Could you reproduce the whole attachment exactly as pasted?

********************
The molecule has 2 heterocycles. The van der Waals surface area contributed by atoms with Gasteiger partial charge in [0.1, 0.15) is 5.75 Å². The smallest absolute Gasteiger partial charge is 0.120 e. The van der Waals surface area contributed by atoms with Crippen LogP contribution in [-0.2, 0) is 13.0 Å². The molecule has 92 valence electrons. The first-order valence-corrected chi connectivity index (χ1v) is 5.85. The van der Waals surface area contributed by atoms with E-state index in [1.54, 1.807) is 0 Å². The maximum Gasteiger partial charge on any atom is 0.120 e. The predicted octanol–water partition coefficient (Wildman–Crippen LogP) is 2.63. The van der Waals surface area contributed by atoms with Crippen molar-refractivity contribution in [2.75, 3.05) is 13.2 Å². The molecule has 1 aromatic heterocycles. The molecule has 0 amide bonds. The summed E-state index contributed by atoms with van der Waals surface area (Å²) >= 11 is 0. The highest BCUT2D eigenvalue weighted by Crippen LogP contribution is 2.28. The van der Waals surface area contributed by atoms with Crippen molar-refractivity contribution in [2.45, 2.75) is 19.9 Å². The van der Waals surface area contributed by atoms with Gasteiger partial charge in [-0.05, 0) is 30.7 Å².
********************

The molecule has 2 heterocycles. The van der Waals surface area contributed by atoms with Gasteiger partial charge in [0.1, 0.15) is 5.75 Å². The smallest absolute Gasteiger partial charge is 0.120 e. The van der Waals surface area contributed by atoms with Crippen LogP contribution in [-0.2, 0) is 13.0 Å². The molecule has 92 valence electrons. The first-order valence-corrected chi connectivity index (χ1v) is 5.85. The van der Waals surface area contributed by atoms with E-state index in [1.54, 1.807) is 0 Å². The maximum Gasteiger partial charge on any atom is 0.120 e. The predicted octanol–water partition coefficient (Wildman–Crippen LogP) is 2.63. The van der Waals surface area contributed by atoms with Crippen molar-refractivity contribution in [2.75, 3.05) is 13.2 Å². The molecule has 1 aromatic heterocycles. The molecule has 0 amide bonds. The summed E-state index contributed by atoms with van der Waals surface area (Å²) >= 11 is 0. The highest BCUT2D eigenvalue weighted by Crippen LogP contribution is 2.28. The van der Waals surface area contributed by atoms with Crippen molar-refractivity contribution in [2.45, 2.75) is 19.9 Å². The van der Waals surface area contributed by atoms with Gasteiger partial charge in [-0.05, 0) is 30.7 Å².